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Professional Services Marketing Blog
By Chris Ourand
Clients’ understanding of the problem to be solved, finding enough budget, a difficult economy, long sales cycles – all these challenges add up to a difficult business development environment for management consultants. In these circumstances, there is often pressure to close a deal by “selling” the services and talking about how good they are. This can be counterproductive. What works better is a content-based, b2b lead generation solution that provides a steady flow of interested prospects.
Just having the relationships is not enough to win business, nor are self-promotional tactics like advertising or event sponsorships. Management consultants are finding they need to stand out amidst the deluge of noise in the market in order to show their expertise.
“Why should we bother with social media?” We frequently hear professional services firms repeating some version of this question, but neglecting social media for B2B is a mistake. For B2B, social media is a professional workhorse that can play a wide variety of roles.
The 5 Roles of B2B Social Media
1) The Cocktail Party
Social media’s original intended role, as an online networking system, is still important for professional marketing firms. Treat Twitter, LinkedIn, and Facebook as an online cocktail party—a way to meet new people and develop important business and client relationships—but without the hangover. And, just like a cocktail party, social media is highly reciprocal. People expect replies to their tweets, comments, and questions, and there is an expectation that you will share other people’s content as well as your own.
By Sean McVey
When conducting market research for your professional services firm, there are several methods from which to choose. Which methods are right for your firm will depend on your situation and specific goals. In any case, if you want to paint the clearest picture of your marketplace and your brand, you’ll likely need to undertake both secondary and primary research as part of your market research process. Let’s take a look at what you can accomplish with these two forms of research and why each is necessary.
Understanding Your Market with Secondary Research
Secondary research is the synthesis of existing research. Instead to conducting surveys or interviews yourself, you are searching informational resources (like the Internet) and compiling the data in order to tell a story. This type of research can come in many forms, including:
- Searching Google
- Visiting your local business library and using their databases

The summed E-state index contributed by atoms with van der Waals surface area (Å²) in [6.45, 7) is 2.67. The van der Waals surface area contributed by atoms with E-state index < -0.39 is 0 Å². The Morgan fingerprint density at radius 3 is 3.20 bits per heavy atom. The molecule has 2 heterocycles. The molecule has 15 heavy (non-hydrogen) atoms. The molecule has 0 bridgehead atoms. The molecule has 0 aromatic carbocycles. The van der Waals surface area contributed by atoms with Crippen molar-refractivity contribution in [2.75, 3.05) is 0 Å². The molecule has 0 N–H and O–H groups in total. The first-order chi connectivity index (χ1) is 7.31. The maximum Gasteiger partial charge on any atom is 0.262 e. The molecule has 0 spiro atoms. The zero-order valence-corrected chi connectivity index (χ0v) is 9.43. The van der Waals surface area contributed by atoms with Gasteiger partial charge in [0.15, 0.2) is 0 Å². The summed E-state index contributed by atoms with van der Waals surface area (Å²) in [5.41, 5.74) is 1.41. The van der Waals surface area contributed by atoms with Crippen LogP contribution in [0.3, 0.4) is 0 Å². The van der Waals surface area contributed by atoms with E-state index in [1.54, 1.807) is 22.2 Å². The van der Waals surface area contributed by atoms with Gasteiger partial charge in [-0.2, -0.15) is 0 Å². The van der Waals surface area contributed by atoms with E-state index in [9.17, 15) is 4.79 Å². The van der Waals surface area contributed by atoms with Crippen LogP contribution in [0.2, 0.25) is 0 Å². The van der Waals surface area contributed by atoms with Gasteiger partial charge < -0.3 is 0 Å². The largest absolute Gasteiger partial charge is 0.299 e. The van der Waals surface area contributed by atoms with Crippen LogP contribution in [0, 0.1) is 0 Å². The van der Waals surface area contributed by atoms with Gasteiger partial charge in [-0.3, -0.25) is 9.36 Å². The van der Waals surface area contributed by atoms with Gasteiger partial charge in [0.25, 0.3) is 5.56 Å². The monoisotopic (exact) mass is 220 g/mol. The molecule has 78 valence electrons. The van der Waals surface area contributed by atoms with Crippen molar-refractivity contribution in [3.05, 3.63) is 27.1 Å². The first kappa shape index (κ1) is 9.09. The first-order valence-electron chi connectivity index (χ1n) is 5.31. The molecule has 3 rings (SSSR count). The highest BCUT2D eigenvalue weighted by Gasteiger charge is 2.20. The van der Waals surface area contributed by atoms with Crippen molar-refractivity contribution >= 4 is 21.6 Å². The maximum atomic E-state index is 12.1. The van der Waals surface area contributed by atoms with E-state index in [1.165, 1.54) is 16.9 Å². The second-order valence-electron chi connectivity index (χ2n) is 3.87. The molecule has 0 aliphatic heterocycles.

- Reading books and articles
- Working with a research firm
Conducting market research in this fashion is hugely important for understanding your competitive landscape, market size, and target clients. It allows you to be fully aware of the market in which you are competing. Without this information, you will be making decisions in a bubble.
If there is such a thing as marketing dogma in professional services, it is that cultivating personal relationships is the best way to market. “It’s all about relationships” is the battle cry.
The influence of this belief is pervasive. Many, perhaps even most, marketing budgets are built around networking opportunities and personal contact. Golf outing, anyone?
But is it true? Is developing personal relationships the best way to market professional services?
Reputation vs. Relationship
As it turns out, there is an answer to this question. We recently conducted a major study of professional services buyers (Buyers) and the professionals who sold services to them (Sellers). The 822 Buyers were matched with 533 Sellers to allow us to look at both sides of the relationship.
As part of the study we asked both Buyers and Sellers to identify the best way to market professional services to the Buyers. The results were both clear and compelling.
Reputation Trumps Relationship
Figure 1 tells the story. By a wide margin (47% vs. 27%), professional services Buyers identified developing a reputation for producing results as the best approach and more effective than developing a personal relationship with them.
Figure 1. Best Way to Market as Identified by Buyers and Sellers
By Sean McVey
A primary characteristic that sets a lead generating website apart from a typical branded website is the type and quality of the content. Nearly all professional services websites include written content about the company—home page, about page, services pages, etc. But the lead generating website does not stop there. It attracts targeted visitors with an extensive library of educational content, as discussed in our Lead Generating Website Guide.
Content marketing is rapidly becoming a "must have" component for professional services firms. This growing acceptance is probably driven by several key considerations:
- It helps firms to better communicate their expertise
- It gives potential clients a feel for how a firm approaches problems
- It provides education and thought leadership
- It helps potential clients find a firm through search engine optimization and social media
It is a cost-effective way to generate new business leads
The net effect of these benefits is that professional services firms that generate at least 40-60% of their leads online grow up to 4X faster and are up to 2X more profitable, according to our recent study of online marketing for professional services.
While many folks are familiar with content marketing as an approach to generate and nurture new business leads, there are other roles that a well-executed content marketing strategy can play in the business development process. In this post we want to focus on how it can help you with the daunting task of qualifying leads.